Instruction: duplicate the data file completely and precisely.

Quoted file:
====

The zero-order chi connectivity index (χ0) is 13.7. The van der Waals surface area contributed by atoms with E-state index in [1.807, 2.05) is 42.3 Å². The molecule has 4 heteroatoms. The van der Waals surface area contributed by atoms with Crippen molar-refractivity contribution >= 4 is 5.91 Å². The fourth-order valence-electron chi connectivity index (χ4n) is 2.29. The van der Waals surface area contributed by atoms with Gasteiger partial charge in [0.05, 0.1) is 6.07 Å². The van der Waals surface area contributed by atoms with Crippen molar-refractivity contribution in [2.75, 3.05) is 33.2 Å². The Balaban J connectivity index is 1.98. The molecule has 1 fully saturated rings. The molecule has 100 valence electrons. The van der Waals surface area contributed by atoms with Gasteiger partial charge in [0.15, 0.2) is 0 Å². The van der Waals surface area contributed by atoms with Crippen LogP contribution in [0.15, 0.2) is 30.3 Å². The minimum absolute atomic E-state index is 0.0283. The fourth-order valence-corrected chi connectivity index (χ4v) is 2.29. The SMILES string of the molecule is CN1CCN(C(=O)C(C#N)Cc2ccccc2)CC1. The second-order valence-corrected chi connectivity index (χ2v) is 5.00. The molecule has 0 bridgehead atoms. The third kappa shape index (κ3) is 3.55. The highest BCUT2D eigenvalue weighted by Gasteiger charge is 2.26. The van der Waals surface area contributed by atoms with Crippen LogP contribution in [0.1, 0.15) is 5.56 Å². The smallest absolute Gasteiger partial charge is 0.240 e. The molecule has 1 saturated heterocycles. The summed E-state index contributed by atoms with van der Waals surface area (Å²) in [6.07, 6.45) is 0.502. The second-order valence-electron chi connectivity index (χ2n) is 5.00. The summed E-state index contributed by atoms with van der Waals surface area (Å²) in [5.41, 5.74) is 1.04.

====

The zero-order chi connectivity index (χ0) is 13.7. The van der Waals surface area contributed by atoms with E-state index in [1.807, 2.05) is 42.3 Å². The molecule has 4 heteroatoms. The van der Waals surface area contributed by atoms with Crippen molar-refractivity contribution >= 4 is 5.91 Å². The fourth-order valence-electron chi connectivity index (χ4n) is 2.29. The van der Waals surface area contributed by atoms with Gasteiger partial charge in [0.05, 0.1) is 6.07 Å². The van der Waals surface area contributed by atoms with Crippen molar-refractivity contribution in [2.75, 3.05) is 33.2 Å². The Balaban J connectivity index is 1.98. The molecule has 1 fully saturated rings. The molecule has 100 valence electrons. The van der Waals surface area contributed by atoms with Gasteiger partial charge in [0.15, 0.2) is 0 Å². The van der Waals surface area contributed by atoms with Crippen LogP contribution in [0.15, 0.2) is 30.3 Å². The minimum absolute atomic E-state index is 0.0283. The fourth-order valence-corrected chi connectivity index (χ4v) is 2.29. The SMILES string of the molecule is CN1CCN(C(=O)C(C#N)Cc2ccccc2)CC1. The second-order valence-corrected chi connectivity index (χ2v) is 5.00. The molecule has 0 bridgehead atoms. The third kappa shape index (κ3) is 3.55. The highest BCUT2D eigenvalue weighted by Gasteiger charge is 2.26. The van der Waals surface area contributed by atoms with Crippen LogP contribution in [0.1, 0.15) is 5.56 Å². The smallest absolute Gasteiger partial charge is 0.240 e. The molecule has 1 saturated heterocycles. The summed E-state index contributed by atoms with van der Waals surface area (Å²) in [6.07, 6.45) is 0.502. The second-order valence-electron chi connectivity index (χ2n) is 5.00. The summed E-state index contributed by atoms with van der Waals surface area (Å²) in [5.41, 5.74) is 1.04.